Greek Museums Closed for the Public Due to the Financial Crisis
What happens to culture once the country is struck by the hardships of the economic crisis? I think we all know the answer to this one, and Greek cultural institutions on the verge of a break down, only confirm the rule of marginalization of culture in the times of recession. Due to the budget cuts some of the museums in Greece are forced to close their doors to the public as the funding of these institutions was cut. This is just one in the series of events if we have in mind that the government funding for cultural institutions was drastically lowered in 2010, and it continues to fall as the economic situation worsens.
So is this the smartest move? If we look at Greece as the birthplace of the Western society and the cornerstone of European civilization whose culture has shaped the identity of Europeans for millennia, than we need to ask – why is the government cutting the funds instead of making their cultural heritage one of the central parts of the economic recovery program? Do you save money by closing the archeological sites and museums, or can you actually profit by promoting them as part of the tourist offer?
Closed Museums and the Collapse of Greek Cultural Institutions
Six years ago, when Euro Debt crisis became a serious issue all over Europe, the Greek Ministries of Culture and Tourism have merged in order to save budget expenses. This is no coincidental decision as the role of the cultural heritage holds the most important part when it comes to the sites which attract tourists the most. But how can you provide quality cultural programs and maintain infrastructure of the museums when the budget spending is decreased to a minimum, and many institutions cannot afford to pay the utility bills, let alone keep the staff members or fund new exhibitions. For galleries and other cultural venues that do not fall under the direct financial government funding plan it is a bit easier since they can always count on support of the private funds. However, the biggest victims are national cultural institutions such as museums, forced to gradually close parts of their collections and archaeological sites that are being deserted due to the lack of financial support. In the time of crisis, some of the institutions have implemented DIY economic measures by forming alliances, collaborative networks and signing agreements on common ticket policy. However, if the government’s neglect of cultural institutions continue, many of them will be forced to shut down their doors for good.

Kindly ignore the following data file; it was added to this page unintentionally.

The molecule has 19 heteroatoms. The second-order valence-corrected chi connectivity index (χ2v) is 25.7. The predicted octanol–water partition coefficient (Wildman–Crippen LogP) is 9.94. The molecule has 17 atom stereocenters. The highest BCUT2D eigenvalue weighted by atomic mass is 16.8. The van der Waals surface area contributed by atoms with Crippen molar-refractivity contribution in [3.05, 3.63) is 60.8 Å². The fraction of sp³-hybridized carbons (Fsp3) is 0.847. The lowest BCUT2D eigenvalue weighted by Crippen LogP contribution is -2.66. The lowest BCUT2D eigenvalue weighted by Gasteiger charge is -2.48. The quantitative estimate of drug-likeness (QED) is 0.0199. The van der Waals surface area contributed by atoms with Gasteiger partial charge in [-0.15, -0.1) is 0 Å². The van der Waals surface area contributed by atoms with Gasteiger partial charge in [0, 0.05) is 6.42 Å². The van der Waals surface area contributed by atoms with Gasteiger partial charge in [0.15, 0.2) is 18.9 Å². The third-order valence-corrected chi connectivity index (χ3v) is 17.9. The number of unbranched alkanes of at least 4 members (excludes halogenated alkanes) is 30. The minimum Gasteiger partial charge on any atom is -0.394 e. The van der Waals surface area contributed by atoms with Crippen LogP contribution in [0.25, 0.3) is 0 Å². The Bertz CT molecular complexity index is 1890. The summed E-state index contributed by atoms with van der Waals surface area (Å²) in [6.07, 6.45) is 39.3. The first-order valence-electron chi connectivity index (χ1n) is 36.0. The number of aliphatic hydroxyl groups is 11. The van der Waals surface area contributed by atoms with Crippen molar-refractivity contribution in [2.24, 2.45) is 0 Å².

Support Greek Culture
So how can you support art and culture and help Greece to overcome critical economic problems? As recently suggested by The Guardian, you can show your support and solidarity by going there on a holiday. That way you can enjoy all the vacation benefits this beautiful Mediterranean country has to offer and see some of the pillars of European civilization by visiting archeological landmarks. Simply by choosing Greece as your holiday destination you are injecting much needed cash into the devastated Greek economy. So travel to Greece this summer and make a donation by visiting some of the greatest museums in Europe. And also hurry up, because by the time you get there some of them may have already closed.
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The History is Watching – Protests before the austerity referendum – via tumblr